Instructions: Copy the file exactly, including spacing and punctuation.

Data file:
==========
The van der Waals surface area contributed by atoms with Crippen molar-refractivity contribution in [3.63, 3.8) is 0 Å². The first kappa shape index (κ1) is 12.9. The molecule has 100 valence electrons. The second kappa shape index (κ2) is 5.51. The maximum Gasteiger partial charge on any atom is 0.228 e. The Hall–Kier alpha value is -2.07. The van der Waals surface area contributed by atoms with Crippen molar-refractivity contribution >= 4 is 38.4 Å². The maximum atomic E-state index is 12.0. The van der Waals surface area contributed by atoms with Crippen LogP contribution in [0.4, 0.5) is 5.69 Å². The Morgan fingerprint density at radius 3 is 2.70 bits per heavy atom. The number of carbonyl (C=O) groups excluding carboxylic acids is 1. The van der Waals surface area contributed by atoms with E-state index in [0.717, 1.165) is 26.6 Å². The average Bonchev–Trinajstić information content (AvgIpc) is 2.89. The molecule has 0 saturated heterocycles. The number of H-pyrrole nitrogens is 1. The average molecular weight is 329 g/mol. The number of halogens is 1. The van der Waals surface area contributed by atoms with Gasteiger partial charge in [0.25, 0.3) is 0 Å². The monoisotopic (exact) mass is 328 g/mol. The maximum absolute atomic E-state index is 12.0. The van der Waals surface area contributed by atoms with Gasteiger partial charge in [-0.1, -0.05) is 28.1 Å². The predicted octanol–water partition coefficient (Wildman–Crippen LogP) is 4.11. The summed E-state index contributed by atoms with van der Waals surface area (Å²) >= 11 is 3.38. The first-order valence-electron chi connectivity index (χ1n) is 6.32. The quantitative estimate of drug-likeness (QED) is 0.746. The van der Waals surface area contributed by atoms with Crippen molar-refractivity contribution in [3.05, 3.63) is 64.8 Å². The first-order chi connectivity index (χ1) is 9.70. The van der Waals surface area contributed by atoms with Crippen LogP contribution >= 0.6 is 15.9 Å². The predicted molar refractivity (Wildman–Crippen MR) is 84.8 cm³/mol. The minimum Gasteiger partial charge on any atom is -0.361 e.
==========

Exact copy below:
The van der Waals surface area contributed by atoms with Crippen molar-refractivity contribution in [3.63, 3.8) is 0 Å². The first kappa shape index (κ1) is 12.9. The molecule has 100 valence electrons. The second kappa shape index (κ2) is 5.51. The maximum Gasteiger partial charge on any atom is 0.228 e. The Hall–Kier alpha value is -2.07. The van der Waals surface area contributed by atoms with Crippen molar-refractivity contribution >= 4 is 38.4 Å². The maximum atomic E-state index is 12.0. The van der Waals surface area contributed by atoms with Crippen LogP contribution in [0.4, 0.5) is 5.69 Å². The Morgan fingerprint density at radius 3 is 2.70 bits per heavy atom. The number of carbonyl (C=O) groups excluding carboxylic acids is 1. The van der Waals surface area contributed by atoms with E-state index in [0.717, 1.165) is 26.6 Å². The average Bonchev–Trinajstić information content (AvgIpc) is 2.89. The molecule has 0 saturated heterocycles. The number of H-pyrrole nitrogens is 1. The average molecular weight is 329 g/mol. The number of halogens is 1. The van der Waals surface area contributed by atoms with Gasteiger partial charge in [0.25, 0.3) is 0 Å². The monoisotopic (exact) mass is 328 g/mol. The maximum absolute atomic E-state index is 12.0. The van der Waals surface area contributed by atoms with Gasteiger partial charge in [-0.1, -0.05) is 28.1 Å². The predicted octanol–water partition coefficient (Wildman–Crippen LogP) is 4.11. The summed E-state index contributed by atoms with van der Waals surface area (Å²) >= 11 is 3.38. The first-order valence-electron chi connectivity index (χ1n) is 6.32. The quantitative estimate of drug-likeness (QED) is 0.746. The van der Waals surface area contributed by atoms with Crippen molar-refractivity contribution in [3.05, 3.63) is 64.8 Å². The first-order chi connectivity index (χ1) is 9.70. The van der Waals surface area contributed by atoms with Crippen LogP contribution >= 0.6 is 15.9 Å². The predicted molar refractivity (Wildman–Crippen MR) is 84.8 cm³/mol. The minimum Gasteiger partial charge on any atom is -0.361 e.